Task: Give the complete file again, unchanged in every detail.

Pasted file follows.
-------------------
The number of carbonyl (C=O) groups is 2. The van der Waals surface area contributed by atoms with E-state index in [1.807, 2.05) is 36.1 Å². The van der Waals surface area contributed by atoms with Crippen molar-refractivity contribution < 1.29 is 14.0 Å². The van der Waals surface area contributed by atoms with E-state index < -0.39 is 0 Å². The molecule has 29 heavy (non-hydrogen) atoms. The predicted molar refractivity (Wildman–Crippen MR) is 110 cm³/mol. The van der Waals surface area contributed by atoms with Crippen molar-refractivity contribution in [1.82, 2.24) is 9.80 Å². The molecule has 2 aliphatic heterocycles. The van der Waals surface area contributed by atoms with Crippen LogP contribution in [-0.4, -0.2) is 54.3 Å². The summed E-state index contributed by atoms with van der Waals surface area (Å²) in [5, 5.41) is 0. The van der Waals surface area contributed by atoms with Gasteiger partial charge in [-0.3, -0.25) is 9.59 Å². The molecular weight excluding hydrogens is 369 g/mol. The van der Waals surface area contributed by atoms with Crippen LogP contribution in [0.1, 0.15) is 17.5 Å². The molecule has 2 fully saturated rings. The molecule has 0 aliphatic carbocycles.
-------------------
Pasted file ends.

The number of carbonyl (C=O) groups is 2. The van der Waals surface area contributed by atoms with E-state index in [1.807, 2.05) is 36.1 Å². The van der Waals surface area contributed by atoms with Crippen molar-refractivity contribution < 1.29 is 14.0 Å². The van der Waals surface area contributed by atoms with E-state index < -0.39 is 0 Å². The molecule has 29 heavy (non-hydrogen) atoms. The predicted molar refractivity (Wildman–Crippen MR) is 110 cm³/mol. The van der Waals surface area contributed by atoms with Crippen molar-refractivity contribution in [1.82, 2.24) is 9.80 Å². The molecule has 2 aliphatic heterocycles. The van der Waals surface area contributed by atoms with Crippen LogP contribution in [-0.4, -0.2) is 54.3 Å². The summed E-state index contributed by atoms with van der Waals surface area (Å²) in [5, 5.41) is 0. The van der Waals surface area contributed by atoms with Gasteiger partial charge in [-0.3, -0.25) is 9.59 Å². The molecular weight excluding hydrogens is 369 g/mol. The van der Waals surface area contributed by atoms with Crippen LogP contribution in [0.1, 0.15) is 17.5 Å². The molecule has 2 fully saturated rings. The molecule has 0 aliphatic carbocycles.